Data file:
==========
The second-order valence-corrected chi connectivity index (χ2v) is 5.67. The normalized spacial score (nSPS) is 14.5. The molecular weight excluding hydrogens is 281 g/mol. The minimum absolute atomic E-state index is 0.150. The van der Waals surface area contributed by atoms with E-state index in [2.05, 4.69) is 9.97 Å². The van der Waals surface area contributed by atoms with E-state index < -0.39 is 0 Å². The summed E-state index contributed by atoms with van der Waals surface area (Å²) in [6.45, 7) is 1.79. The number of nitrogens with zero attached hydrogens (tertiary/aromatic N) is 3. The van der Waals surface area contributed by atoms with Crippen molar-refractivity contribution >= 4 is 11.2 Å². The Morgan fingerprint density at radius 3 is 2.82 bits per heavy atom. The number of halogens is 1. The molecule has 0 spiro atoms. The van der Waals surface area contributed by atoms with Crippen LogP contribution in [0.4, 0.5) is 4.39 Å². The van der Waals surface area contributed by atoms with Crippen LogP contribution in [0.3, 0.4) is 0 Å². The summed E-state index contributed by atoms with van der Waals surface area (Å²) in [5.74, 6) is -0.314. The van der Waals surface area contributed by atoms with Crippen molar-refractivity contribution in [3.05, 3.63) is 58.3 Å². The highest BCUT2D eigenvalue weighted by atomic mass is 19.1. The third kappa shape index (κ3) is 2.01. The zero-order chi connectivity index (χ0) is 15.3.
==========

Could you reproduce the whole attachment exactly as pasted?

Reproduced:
The second-order valence-corrected chi connectivity index (χ2v) is 5.67. The normalized spacial score (nSPS) is 14.5. The molecular weight excluding hydrogens is 281 g/mol. The minimum absolute atomic E-state index is 0.150. The van der Waals surface area contributed by atoms with E-state index in [2.05, 4.69) is 9.97 Å². The van der Waals surface area contributed by atoms with E-state index < -0.39 is 0 Å². The summed E-state index contributed by atoms with van der Waals surface area (Å²) in [6.45, 7) is 1.79. The number of nitrogens with zero attached hydrogens (tertiary/aromatic N) is 3. The van der Waals surface area contributed by atoms with Crippen molar-refractivity contribution >= 4 is 11.2 Å². The Morgan fingerprint density at radius 3 is 2.82 bits per heavy atom. The number of halogens is 1. The molecule has 0 spiro atoms. The van der Waals surface area contributed by atoms with Crippen LogP contribution in [0.4, 0.5) is 4.39 Å². The van der Waals surface area contributed by atoms with Crippen LogP contribution in [0.3, 0.4) is 0 Å². The summed E-state index contributed by atoms with van der Waals surface area (Å²) in [5.74, 6) is -0.314. The van der Waals surface area contributed by atoms with Crippen molar-refractivity contribution in [3.05, 3.63) is 58.3 Å². The highest BCUT2D eigenvalue weighted by atomic mass is 19.1. The third kappa shape index (κ3) is 2.01. The zero-order chi connectivity index (χ0) is 15.3.